Darwin-OP Learns To Play Dance Dance Revolution

Dance Dance Revolution may not hold the same appeal for robots as it does for humans, but that's not gonna stop this Darwin-OP from trying

1 min read
Darwin-OP Learns To Play Dance Dance Revolution

If you're either too old or not old enough to remember the heyday of Dance Dance Revolution (aka DDR), that's totally fine. You're not missing much. It was (is?) a video game that involves "dancing" (I'm actually making air quotes over here) by standing on various combinations of floor sensors as instructed by a video screen in time to music of dubious quality but emphatic volume.

The primary appeal of DDR, as far as I've been able to tell, is watching your friends degenerate into crazy people while playing the game, and unfortunately, robots (even the sweaty ones) can't really offer this same level of entertainment (despite their mad dancing skills). I mean, if I was a robot tasked with playing DDR, I'd probably be wondering what all the fuss was about. You see an arrow, you make the movement, what's the big deal?

For this Purdue University Darwin-OP, it's not a big deal at all. A student there has decided that his summer robotics research project is going to be to teach Darwin to play DDR, which is so far looking to be an entirely possible task, with the help of a slick custom robots-only dance pad:

[youtube https://www.youtube.com/v/M4DvlAb4eA4?version=3&hl=en_US expand=1]

At the moment, Darwin relies on a balancing bar for stability and to enable faster moves, but you hardcore DDR players should be familiar with the safety bar on the arcade machines that could be used (by crafty humans) for essentially the same purpose. In the works is tuning the robot's vision system to allow it to play DDR for real, and bar-free stability may come after that. Is anyone else thinking that Robot DDR would make a great new RoboGames event? No? Just me? Oh.

Via [ Kotaku ]

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The Bionic-Hand Arms Race

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A photograph of a young woman with brown eyes and neck length hair dyed rose gold sits at a white table. In one hand she holds a carbon fiber robotic arm and hand. Her other arm ends near her elbow. Her short sleeve shirt has a pattern on it of illustrated hands.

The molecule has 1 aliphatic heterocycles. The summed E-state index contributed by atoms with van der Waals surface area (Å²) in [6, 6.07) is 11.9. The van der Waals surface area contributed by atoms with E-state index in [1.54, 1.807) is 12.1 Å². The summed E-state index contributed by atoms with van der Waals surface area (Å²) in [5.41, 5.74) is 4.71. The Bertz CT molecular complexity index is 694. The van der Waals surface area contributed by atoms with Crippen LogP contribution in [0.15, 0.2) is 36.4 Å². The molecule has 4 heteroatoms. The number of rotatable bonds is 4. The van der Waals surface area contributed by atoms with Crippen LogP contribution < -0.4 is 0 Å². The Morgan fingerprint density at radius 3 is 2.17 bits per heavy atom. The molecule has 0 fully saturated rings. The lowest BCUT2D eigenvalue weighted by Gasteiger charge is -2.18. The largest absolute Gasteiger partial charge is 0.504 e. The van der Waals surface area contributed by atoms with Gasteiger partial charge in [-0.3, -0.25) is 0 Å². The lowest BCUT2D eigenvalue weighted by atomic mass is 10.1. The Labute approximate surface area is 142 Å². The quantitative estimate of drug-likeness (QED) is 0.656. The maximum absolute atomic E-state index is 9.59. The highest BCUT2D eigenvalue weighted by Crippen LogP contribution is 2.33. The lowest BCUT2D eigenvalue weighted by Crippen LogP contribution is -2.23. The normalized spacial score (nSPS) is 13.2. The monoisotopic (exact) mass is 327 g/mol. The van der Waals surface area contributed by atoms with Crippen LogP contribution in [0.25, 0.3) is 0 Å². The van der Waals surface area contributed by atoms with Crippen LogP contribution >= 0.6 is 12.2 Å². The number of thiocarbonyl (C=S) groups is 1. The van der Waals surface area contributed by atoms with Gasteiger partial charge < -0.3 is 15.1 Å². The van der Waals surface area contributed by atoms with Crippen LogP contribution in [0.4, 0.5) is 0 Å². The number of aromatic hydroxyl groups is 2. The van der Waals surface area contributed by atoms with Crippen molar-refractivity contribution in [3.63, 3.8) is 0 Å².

The author, Britt Young, holding her Ottobock bebionic bionic arm.

Gabriela Hasbun. Makeup: Maria Nguyen for MAC cosmetics; Hair: Joan Laqui for Living Proof
DarkGray

In Jules Verne’s 1865 novel From the Earth to the Moon, members of the fictitious Baltimore Gun Club, all disabled Civil War veterans, restlessly search for a new enemy to conquer. They had spent the war innovating new, deadlier weaponry. By the war’s end, with “not quite one arm between four persons, and exactly two legs between six,” these self-taught amputee-weaponsmiths decide to repurpose their skills toward a new projectile: a rocket ship.

The story of the Baltimore Gun Club propelling themselves to the moon is about the extraordinary masculine power of the veteran, who doesn’t simply “overcome” his disability; he derives power and ambition from it. Their “crutches, wooden legs, artificial arms, steel hooks, caoutchouc [rubber] jaws, silver craniums [and] platinum noses” don’t play leading roles in their personalities—they are merely tools on their bodies. These piecemeal men are unlikely crusaders of invention with an even more unlikely mission. And yet who better to design the next great leap in technology than men remade by technology themselves?

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